attention to before pressing send on that "Are Barrow's Goldeneye Regular
in the County Anymore?" email, as has happened on overly restrictive
listserves in other parts of California. I have even talked to posters here
who have begun to feel the same. I get the rationale for these changes, and
I sometimes get annoyed by the "First of Summer, Barn Swallow!" reports
sent in June, but I can choose what messages to selectively read, just as
someone here was able to choose to not read any S&d posts, and as many have
chosen not to read this novel I've written. And, yes, sometimes discussion
on the old yahoo groups could feel overwhelming after reading all 20
one-sentence replies to the same post, but I'm not sure we have gone about
fixing this problem the right way. Yes, we have made the problem disappear
but also with the side effect of stifling much of our conversations. A
thread can be closed after 8-9 replies, but let's not close it before it
gets even one! And rest assured, I'm sure adding the discussion group's 11
messages so far this year to EBB-Sightings will not suddenly overwhelm the
average reader. (Oh no, what a deluge will be pouring into my inbox! 1
whole new email a week!! My inbox organization will go down the drain!)

I firmly believe that experimentation and change are generally positive
catalysts, yet I think we also need to be able to recognize when a change
has hurt more than it has helped: The segregation of this email group was a
good experiment, but I think it is time that we lock this one up in the
archives of time, and move on as one cohesive list.

--Ethan







Maureen Lahiff
 

Golden Gate Audubon hosts a chat group at groups.io for more general discussion.
We do suggest reporting sightings to the relevant local group.

GGAS-Chat@groups.io

We do hold an individual's first posting for moderation, but not every post.

-----Original Message-----
From: John Sterling <jsterling@...>
To: semirelicta <semirelicta@...>
Cc: Ethan Monk <z.querula@...>; Bruce Mast <cathrasher4@...>; EBB-Sightings <EBB-Sightings@groups.io>
Sent: Fri, Mar 6, 2020 12:56 pm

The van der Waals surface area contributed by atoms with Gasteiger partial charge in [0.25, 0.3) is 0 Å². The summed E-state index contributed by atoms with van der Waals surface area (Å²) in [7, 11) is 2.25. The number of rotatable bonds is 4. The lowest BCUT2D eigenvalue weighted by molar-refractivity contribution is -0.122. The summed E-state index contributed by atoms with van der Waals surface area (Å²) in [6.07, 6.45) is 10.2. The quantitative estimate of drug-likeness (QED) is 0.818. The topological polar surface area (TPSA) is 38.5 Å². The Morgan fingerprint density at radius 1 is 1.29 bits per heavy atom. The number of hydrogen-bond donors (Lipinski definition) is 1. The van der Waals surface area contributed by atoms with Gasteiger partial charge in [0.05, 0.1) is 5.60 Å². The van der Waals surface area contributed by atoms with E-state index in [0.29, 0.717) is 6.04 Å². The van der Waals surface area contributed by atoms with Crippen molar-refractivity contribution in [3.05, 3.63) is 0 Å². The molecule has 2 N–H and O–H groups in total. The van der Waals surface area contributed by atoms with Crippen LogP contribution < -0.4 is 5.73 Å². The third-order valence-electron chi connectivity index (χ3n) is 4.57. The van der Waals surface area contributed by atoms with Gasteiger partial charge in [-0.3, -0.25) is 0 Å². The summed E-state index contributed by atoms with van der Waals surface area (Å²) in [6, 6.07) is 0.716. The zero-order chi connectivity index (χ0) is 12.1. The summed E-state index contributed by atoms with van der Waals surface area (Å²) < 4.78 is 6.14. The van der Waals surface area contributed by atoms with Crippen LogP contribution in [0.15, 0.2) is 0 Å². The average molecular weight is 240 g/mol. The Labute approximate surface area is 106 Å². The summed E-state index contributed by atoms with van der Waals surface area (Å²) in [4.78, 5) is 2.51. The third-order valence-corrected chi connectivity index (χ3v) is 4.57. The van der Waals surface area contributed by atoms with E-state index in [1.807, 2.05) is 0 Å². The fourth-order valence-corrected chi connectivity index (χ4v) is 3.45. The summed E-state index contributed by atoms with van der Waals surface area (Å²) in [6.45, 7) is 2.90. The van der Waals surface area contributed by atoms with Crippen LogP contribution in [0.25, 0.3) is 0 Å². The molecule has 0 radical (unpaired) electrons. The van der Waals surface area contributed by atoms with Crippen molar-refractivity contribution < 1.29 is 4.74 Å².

Subject: Re: [EBB-Sightings] My first of today kinglet...and more not bird related :0

I run the countybirders list and have very open policies regarding postings. Feel free to post about personal birding items for sale, classes and other events, bird sightings, requests for information on species distribution, natural history, status, and other topics relevant to birding culture in all of California. I see no need to impede anyone from making a post that is useful to at least someone in the group. I’ve never had to put anyone on moderated status, ban anyone or deal with ridiculous threads. About ten or so years ago, a couple of non-birding spammers infiltrated the list, but those were dealt with. No problems since.

As has been noted from others over the past decades, if you don’t want to read a post, you can delete it.

Also, I run a WhatsApp group for Yolo Birding (also deals with good birds in Solano/Sacramento area). If you want to join, send me your name and phone number in a WhatsApp text and I’ll add you.


John Sterling
VVVVVVVVVVVVVVVVVV

26 Palm Ave
Woodland, CA 95695

PO Box 1653
Woodland, CA 95776A

530 908-3836
jsterling@...
www.sterlingbirds.com

On Mar 6, 2020, at 12:38 PM, Noah Arthur via Groups.Io <semirelicta=yahoo.com@groups.io> wrote:

I completely agree with this... I have always thought the East Bay birding community is stunted because of the draconian rules on EBB-Sightings. For example, the ban on posting events has been what’s stopped me from leading informal gull and shorebird field trips in the East Bay. I do that in the North Bay specifically because the East Bay Listserve doesn’t allow the announcements.
Oh and I saw a Hermit Thrush in the yard today.
Noah Arthur (Oakland)



    On Friday, March 6, 2020, 10:46:28 AM PST, Bruce Mast <cathrasher4@...> wrote:

Hear hear! I too am rather frustrated with the draconian limits on bird